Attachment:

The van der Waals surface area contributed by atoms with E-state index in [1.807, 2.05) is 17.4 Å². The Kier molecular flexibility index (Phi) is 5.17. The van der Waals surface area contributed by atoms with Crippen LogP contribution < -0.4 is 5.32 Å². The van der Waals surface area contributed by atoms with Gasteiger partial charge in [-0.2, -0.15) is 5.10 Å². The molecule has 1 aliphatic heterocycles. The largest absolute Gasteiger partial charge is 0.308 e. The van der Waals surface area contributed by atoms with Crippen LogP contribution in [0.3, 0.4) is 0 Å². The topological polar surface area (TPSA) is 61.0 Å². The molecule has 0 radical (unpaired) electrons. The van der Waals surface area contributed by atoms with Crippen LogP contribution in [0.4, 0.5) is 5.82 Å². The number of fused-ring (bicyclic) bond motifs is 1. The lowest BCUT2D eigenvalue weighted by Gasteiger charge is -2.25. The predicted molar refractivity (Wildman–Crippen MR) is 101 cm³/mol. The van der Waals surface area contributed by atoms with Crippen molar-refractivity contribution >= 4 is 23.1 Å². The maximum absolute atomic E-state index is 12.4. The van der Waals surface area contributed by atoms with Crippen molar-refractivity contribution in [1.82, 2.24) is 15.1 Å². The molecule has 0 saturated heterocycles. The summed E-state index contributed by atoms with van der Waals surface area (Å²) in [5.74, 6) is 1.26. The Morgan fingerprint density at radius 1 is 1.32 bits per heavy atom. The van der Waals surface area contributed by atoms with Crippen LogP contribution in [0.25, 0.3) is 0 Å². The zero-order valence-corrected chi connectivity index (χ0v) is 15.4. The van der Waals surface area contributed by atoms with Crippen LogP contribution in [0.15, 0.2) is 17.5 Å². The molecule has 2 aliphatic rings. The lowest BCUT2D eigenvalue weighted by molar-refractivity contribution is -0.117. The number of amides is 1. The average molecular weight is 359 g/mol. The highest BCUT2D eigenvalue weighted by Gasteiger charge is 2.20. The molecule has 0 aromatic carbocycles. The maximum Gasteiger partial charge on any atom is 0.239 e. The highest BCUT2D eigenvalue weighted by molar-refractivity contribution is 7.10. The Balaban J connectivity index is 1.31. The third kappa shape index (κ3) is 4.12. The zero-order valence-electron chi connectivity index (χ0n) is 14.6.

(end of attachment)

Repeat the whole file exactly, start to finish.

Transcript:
The van der Waals surface area contributed by atoms with E-state index in [1.807, 2.05) is 17.4 Å². The Kier molecular flexibility index (Phi) is 5.17. The van der Waals surface area contributed by atoms with Crippen LogP contribution < -0.4 is 5.32 Å². The van der Waals surface area contributed by atoms with Gasteiger partial charge in [-0.2, -0.15) is 5.10 Å². The molecule has 1 aliphatic heterocycles. The largest absolute Gasteiger partial charge is 0.308 e. The van der Waals surface area contributed by atoms with Crippen LogP contribution in [0.3, 0.4) is 0 Å². The topological polar surface area (TPSA) is 61.0 Å². The molecule has 0 radical (unpaired) electrons. The van der Waals surface area contributed by atoms with Crippen LogP contribution in [0.4, 0.5) is 5.82 Å². The number of fused-ring (bicyclic) bond motifs is 1. The lowest BCUT2D eigenvalue weighted by Gasteiger charge is -2.25. The predicted molar refractivity (Wildman–Crippen MR) is 101 cm³/mol. The van der Waals surface area contributed by atoms with Crippen molar-refractivity contribution >= 4 is 23.1 Å². The maximum absolute atomic E-state index is 12.4. The van der Waals surface area contributed by atoms with Crippen molar-refractivity contribution in [1.82, 2.24) is 15.1 Å². The molecule has 0 saturated heterocycles. The summed E-state index contributed by atoms with van der Waals surface area (Å²) in [5.74, 6) is 1.26. The Morgan fingerprint density at radius 1 is 1.32 bits per heavy atom. The van der Waals surface area contributed by atoms with Crippen LogP contribution in [0.25, 0.3) is 0 Å². The zero-order valence-corrected chi connectivity index (χ0v) is 15.4. The van der Waals surface area contributed by atoms with Crippen LogP contribution in [0.15, 0.2) is 17.5 Å². The molecule has 2 aliphatic rings. The lowest BCUT2D eigenvalue weighted by molar-refractivity contribution is -0.117. The number of amides is 1. The average molecular weight is 359 g/mol. The highest BCUT2D eigenvalue weighted by Gasteiger charge is 2.20. The molecule has 0 aromatic carbocycles. The maximum Gasteiger partial charge on any atom is 0.239 e. The highest BCUT2D eigenvalue weighted by molar-refractivity contribution is 7.10. The Balaban J connectivity index is 1.31. The third kappa shape index (κ3) is 4.12. The zero-order valence-electron chi connectivity index (χ0n) is 14.6.